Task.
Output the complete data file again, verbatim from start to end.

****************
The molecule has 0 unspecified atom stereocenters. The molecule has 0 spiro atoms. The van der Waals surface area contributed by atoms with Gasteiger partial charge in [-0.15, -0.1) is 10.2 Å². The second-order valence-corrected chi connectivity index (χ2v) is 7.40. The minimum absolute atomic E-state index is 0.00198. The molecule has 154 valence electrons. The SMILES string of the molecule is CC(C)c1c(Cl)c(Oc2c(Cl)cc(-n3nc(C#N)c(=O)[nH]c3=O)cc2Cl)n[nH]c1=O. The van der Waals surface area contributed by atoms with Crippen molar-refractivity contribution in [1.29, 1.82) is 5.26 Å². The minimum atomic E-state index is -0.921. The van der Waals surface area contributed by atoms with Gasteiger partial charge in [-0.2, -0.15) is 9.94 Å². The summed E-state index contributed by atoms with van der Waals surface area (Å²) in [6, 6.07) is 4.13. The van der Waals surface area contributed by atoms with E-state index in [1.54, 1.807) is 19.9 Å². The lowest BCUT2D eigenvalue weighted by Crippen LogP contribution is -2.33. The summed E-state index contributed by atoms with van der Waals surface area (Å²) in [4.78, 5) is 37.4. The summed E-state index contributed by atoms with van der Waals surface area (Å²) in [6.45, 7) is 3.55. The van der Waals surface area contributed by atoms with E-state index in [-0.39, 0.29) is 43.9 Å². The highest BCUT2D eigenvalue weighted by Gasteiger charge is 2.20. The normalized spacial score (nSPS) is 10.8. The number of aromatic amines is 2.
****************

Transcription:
The molecule has 0 unspecified atom stereocenters. The molecule has 0 spiro atoms. The van der Waals surface area contributed by atoms with Gasteiger partial charge in [-0.15, -0.1) is 10.2 Å². The second-order valence-corrected chi connectivity index (χ2v) is 7.40. The minimum absolute atomic E-state index is 0.00198. The molecule has 154 valence electrons. The SMILES string of the molecule is CC(C)c1c(Cl)c(Oc2c(Cl)cc(-n3nc(C#N)c(=O)[nH]c3=O)cc2Cl)n[nH]c1=O. The van der Waals surface area contributed by atoms with Crippen molar-refractivity contribution in [1.29, 1.82) is 5.26 Å². The minimum atomic E-state index is -0.921. The van der Waals surface area contributed by atoms with Gasteiger partial charge in [-0.2, -0.15) is 9.94 Å². The summed E-state index contributed by atoms with van der Waals surface area (Å²) in [6, 6.07) is 4.13. The van der Waals surface area contributed by atoms with E-state index in [1.54, 1.807) is 19.9 Å². The lowest BCUT2D eigenvalue weighted by Crippen LogP contribution is -2.33. The summed E-state index contributed by atoms with van der Waals surface area (Å²) in [4.78, 5) is 37.4. The summed E-state index contributed by atoms with van der Waals surface area (Å²) in [6.45, 7) is 3.55. The van der Waals surface area contributed by atoms with E-state index in [-0.39, 0.29) is 43.9 Å². The highest BCUT2D eigenvalue weighted by Gasteiger charge is 2.20. The normalized spacial score (nSPS) is 10.8. The number of aromatic amines is 2.